Richard Landman, the gay son of Holocaust survivors who spearheaded the initiative for the stones, said that those allegations are phony, and that he had attempted to go through the committee and was repeatedly denied – with no explanation – over the course of 15 years. Landman, an attorney, complained to the city that the committee’s decision was “arbitrary and capricious,” and in violation of the state constitution. The Parks Department established an appeals process for the memorial as a result, and created a Blue Ribbon advisory panel to review Landman’s request – ultimately greenlighting it.
The stones were installed in June 2012, and dedicated on May 5, 2013.
But Salgado, a conservative reverend from Staten Island, who is seeking the Democratic nomination for mayor, sided with Kagan and the committee, claiming that the Parks Department should have ceded the decision on the stones to the local committee, in accordance with their Memorandum of Understanding.
“It is of great concern that a bureaucracy such as the Parks Department would take action that is counter to the community’s wishes, especially when it involves the memory of the six million who perished in the Holocaust and the thousands of Holocaust survivors and their families who visit the memorial each year,” Salgado said. “Was the proper decision pushed to the side by political concerns?”
Here’s the press release in full:
May 8, 2013
Mayoral Candidate Erick Salgado Blasts Parks Department’s Action
Controversial Memorial Stones Installed in Holocaust Memorial Park Without Community’s Approval
Mayoral Candidate Erick Salgado has termed the New York City Parks Department’s move to install five controversial memorial stones in Sheepshead Bay’s Holocaust Memorial Park, “a betrayal of the community and even worse, disrespectful to the memory of those who perished in the Holocaust.”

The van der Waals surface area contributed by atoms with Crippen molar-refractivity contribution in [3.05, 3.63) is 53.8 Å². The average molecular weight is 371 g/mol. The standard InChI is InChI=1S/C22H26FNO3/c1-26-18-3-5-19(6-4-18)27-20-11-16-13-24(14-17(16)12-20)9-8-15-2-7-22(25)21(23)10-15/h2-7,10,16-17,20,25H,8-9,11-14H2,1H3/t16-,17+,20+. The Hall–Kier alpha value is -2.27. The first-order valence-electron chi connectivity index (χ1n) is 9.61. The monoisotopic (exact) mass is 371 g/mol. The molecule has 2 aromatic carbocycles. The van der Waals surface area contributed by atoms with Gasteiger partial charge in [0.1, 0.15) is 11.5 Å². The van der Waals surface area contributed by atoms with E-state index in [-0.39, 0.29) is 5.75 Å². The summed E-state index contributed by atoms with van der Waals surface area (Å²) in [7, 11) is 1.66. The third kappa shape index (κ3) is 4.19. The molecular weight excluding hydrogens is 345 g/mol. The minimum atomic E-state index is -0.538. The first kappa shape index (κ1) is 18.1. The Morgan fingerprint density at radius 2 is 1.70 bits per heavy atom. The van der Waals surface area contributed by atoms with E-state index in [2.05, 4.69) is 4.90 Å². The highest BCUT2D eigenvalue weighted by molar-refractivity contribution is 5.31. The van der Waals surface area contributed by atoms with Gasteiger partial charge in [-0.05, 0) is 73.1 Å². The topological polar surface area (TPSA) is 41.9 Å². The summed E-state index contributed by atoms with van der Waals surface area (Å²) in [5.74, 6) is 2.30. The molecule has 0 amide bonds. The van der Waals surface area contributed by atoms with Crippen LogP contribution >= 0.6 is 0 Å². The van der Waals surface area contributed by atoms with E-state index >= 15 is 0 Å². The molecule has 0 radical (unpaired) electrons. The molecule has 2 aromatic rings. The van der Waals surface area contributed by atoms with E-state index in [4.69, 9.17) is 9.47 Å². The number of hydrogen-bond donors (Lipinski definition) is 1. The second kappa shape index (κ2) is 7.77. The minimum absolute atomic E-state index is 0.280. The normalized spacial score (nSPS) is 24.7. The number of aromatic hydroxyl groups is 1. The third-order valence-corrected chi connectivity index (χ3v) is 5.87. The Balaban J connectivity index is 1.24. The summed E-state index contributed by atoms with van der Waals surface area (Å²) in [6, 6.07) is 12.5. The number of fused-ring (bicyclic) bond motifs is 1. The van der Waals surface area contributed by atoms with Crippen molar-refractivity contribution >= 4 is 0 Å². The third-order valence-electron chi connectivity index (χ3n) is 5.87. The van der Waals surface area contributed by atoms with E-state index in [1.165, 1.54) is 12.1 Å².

Salgado was referring to the Parks Department’s installation of large stones with inscriptions memorializing such groups as asocial elements (alcoholics and lesbians), political prisoners, Jehovah’s Witnesses and homosexuals. The inclusion of these stones was contrary to the wishes of the Board of the Holocaust Memorial Committee, which under a Memorandum of Understanding with the Parks Department has been administering the memorial since its dedication in 1997.
The five stones were installed unceremoniously last July, but an unveiling ceremony was held Sunday by several organizations from outside the community.
“It is of great concern that a bureaucracy such as the Parks Department would take action that is counter to the community’s wishes, especially when it involves the memory of the six million who perished in the Holocaust and the thousands of Holocaust survivors and their families who visit the memorial each year. Was the proper decision pushed to the side by political concerns?” Salgado asked.
A group of activists unveiled five new stones memorializing non-Jewish victims of the Holocaust at Sheepshead Bay’s Holocaust Memorial Park this weekend, capping off nearly two decades of fighting for the right against a local committee opposed to the installation.
The stones, dispersed throughout the public park, remember the persecution of homosexual victims, Jehovah’s Witnesses, the disabled, Roma and Sinti, and “asocials.” The unveiling ended nearly 20 years of struggle for broader recognition within the park. Members of the Holocaust Memorial Committee, charged with reviewing and approving the placement of new names and markers, held a protest led by City Council candidate Ari Kagan, who complained that the group of “outsiders” went over the committee’s head in getting approval to place the stone, and represented a threat to the memory of Jewish victims.
Approximately 100 community leaders, clergy, neighbors and Holocaust survivors gathered on Sunday, April 14, for the Annual Holocaust Commemoration Program held at the Kings Bay YM-YWHA, located at 3495 Nostrand Avenue.
The annual event, which organizers describe as “solemn yet uplifting,” honors the memory of the six million Jews who died in the Holocaust and to rally around the notion of “Never Again.”
Rabbi Melvin I. Burg of the Ocean Avenue Jewish Center led a touching presentation recognizing Jewish heroes from the tragic event. The event also included a candle-lighting ceremony and special performances by the Kings Bay Y Tween Knafayim and the Madison Jewish Center Junior Choir.